"It was dreadfully provoking; but you kept your temper, and I'm so glad, Jo."
"Don't praise me, Meg, for I could box his ears this minute. I should certainly have boiled over, if I hadn't stayed among the nettles till I got my rage under enough to hold my tongue. It's simmering now, so I hope he'll keep out of my way," returned Jo, biting her lips, as she glowered at Fred from under her big hat.
"Time for lunch," said Mr. Brooke, looking at his watch. "Commisary-general, will you make the fire, and get water, while Miss March, Miss Sallie, and I spread the table. Who can make good coffee?"
"Jo can," said Meg, glad to recommend her sister. So Jo, feeling that her late lessons in cookery were to do her honor, went to preside over the coffee-pot, while the children collected dry sticks, and the boys made a fire, and got water from a spring near by. Miss Kate sketched, and Frank talked to Beth, who was making little mats of braided rushes, to serve as plates.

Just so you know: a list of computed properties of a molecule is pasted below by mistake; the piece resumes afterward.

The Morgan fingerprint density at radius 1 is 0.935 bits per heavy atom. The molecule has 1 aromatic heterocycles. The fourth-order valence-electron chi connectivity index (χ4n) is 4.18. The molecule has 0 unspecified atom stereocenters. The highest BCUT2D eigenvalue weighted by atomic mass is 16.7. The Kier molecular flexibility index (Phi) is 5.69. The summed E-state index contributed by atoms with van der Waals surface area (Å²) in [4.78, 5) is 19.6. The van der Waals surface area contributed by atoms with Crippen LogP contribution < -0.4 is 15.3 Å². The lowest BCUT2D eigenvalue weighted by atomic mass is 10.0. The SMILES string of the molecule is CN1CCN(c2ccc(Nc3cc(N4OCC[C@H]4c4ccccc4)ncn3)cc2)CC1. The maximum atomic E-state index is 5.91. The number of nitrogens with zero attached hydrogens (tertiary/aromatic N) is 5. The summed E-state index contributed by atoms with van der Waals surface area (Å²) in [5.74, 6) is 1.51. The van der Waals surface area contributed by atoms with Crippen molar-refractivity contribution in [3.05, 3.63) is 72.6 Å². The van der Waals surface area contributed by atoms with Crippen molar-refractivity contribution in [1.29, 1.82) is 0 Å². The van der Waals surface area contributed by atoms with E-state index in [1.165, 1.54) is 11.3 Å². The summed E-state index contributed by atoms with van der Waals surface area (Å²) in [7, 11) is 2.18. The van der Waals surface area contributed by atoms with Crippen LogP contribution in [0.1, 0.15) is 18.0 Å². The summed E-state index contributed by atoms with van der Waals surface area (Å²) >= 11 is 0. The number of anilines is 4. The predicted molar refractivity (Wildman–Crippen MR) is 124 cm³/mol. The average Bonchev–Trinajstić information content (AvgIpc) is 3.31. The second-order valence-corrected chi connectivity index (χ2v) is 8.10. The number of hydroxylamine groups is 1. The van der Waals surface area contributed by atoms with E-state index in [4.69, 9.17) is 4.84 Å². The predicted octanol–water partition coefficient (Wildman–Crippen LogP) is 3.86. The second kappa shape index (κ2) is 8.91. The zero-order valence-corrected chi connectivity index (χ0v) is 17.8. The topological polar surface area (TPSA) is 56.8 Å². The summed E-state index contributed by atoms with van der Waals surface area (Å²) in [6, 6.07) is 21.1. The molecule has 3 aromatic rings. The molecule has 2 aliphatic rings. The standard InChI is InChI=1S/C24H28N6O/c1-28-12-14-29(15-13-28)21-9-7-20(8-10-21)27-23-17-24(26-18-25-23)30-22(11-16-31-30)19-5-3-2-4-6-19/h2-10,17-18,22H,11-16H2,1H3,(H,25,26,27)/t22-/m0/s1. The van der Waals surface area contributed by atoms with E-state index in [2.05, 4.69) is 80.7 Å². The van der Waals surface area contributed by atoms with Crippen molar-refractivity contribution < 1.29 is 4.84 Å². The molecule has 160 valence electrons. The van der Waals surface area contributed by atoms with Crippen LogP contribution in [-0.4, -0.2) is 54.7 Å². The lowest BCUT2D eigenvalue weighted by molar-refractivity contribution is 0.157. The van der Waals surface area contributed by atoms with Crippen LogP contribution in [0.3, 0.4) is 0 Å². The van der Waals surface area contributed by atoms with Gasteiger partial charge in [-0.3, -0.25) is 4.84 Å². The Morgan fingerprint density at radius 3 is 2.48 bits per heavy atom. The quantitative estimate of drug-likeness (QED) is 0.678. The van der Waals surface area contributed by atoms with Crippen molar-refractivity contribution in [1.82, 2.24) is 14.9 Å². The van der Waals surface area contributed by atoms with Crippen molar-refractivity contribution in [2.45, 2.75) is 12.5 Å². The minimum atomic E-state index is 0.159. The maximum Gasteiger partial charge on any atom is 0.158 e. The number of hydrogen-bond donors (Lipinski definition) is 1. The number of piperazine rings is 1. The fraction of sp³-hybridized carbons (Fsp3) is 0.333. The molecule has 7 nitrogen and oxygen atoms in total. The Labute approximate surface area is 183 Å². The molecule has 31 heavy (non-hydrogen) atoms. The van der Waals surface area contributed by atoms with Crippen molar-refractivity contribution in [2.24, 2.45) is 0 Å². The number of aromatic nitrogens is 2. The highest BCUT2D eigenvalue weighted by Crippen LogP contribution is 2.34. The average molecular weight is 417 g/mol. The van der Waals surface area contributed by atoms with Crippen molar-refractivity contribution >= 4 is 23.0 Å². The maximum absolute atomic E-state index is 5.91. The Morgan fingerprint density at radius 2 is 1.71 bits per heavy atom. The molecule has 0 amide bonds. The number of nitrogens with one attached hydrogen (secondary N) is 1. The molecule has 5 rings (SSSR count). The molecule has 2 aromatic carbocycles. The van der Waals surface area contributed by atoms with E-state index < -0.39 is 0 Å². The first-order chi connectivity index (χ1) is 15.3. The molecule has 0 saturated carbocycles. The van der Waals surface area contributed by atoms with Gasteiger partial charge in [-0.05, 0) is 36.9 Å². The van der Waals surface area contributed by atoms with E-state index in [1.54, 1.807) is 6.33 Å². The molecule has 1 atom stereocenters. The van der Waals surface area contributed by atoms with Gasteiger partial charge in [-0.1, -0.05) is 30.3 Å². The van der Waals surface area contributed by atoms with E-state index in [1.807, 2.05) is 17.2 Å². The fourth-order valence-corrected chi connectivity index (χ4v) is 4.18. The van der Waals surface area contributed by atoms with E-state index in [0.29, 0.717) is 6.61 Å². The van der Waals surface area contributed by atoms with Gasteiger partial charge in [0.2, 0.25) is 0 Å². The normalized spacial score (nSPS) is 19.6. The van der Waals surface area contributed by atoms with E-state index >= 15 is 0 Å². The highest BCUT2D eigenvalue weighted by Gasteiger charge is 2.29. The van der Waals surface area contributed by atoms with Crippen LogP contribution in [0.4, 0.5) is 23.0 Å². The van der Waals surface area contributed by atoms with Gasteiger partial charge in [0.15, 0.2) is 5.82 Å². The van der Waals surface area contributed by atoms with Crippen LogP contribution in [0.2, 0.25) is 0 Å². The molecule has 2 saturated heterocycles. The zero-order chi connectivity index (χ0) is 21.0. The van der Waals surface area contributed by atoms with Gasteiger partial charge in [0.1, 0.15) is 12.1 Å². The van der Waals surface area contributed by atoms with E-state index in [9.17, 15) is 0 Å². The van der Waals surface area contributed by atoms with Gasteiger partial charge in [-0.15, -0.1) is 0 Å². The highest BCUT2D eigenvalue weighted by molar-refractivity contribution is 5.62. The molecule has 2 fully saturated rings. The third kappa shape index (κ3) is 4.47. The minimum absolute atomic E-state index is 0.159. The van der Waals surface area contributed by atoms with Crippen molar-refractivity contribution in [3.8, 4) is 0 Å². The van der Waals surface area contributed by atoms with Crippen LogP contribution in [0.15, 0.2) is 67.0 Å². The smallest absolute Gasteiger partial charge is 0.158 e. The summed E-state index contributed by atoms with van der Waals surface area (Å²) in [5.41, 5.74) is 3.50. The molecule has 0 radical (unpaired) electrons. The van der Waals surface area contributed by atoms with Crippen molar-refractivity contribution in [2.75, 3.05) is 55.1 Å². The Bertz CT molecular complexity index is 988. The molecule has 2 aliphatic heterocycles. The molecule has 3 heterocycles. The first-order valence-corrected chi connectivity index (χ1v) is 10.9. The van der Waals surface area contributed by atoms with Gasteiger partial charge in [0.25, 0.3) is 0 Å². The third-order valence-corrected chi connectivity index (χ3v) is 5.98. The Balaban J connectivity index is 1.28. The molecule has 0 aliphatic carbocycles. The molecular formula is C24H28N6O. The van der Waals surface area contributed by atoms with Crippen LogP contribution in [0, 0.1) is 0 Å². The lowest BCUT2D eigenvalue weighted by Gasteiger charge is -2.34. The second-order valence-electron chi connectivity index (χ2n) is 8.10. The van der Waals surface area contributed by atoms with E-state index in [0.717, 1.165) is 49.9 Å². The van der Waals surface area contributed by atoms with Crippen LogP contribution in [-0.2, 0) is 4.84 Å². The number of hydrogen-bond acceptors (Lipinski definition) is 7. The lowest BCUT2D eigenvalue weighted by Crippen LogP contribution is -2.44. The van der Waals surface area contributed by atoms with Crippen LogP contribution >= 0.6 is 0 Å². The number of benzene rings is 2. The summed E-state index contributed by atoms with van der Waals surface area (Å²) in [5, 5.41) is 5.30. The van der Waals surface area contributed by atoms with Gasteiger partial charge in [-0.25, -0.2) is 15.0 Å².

The commander-in-chief and his aids soon spread the table-cloth with an inviting array of eatables and drinkables, prettily decorated with green leaves. Jo announced that the coffee was ready, and every one settled themselves to a hearty meal; for youth is seldom dyspeptic, and exercise develops wholesome appetites. A very merry lunch it was; for everything seemed fresh and funny, and frequent peals of laughter startled a venerable horse, who fed near by. There was a pleasing inequality in the table, which produced many mishaps to cups and plates; acorns dropped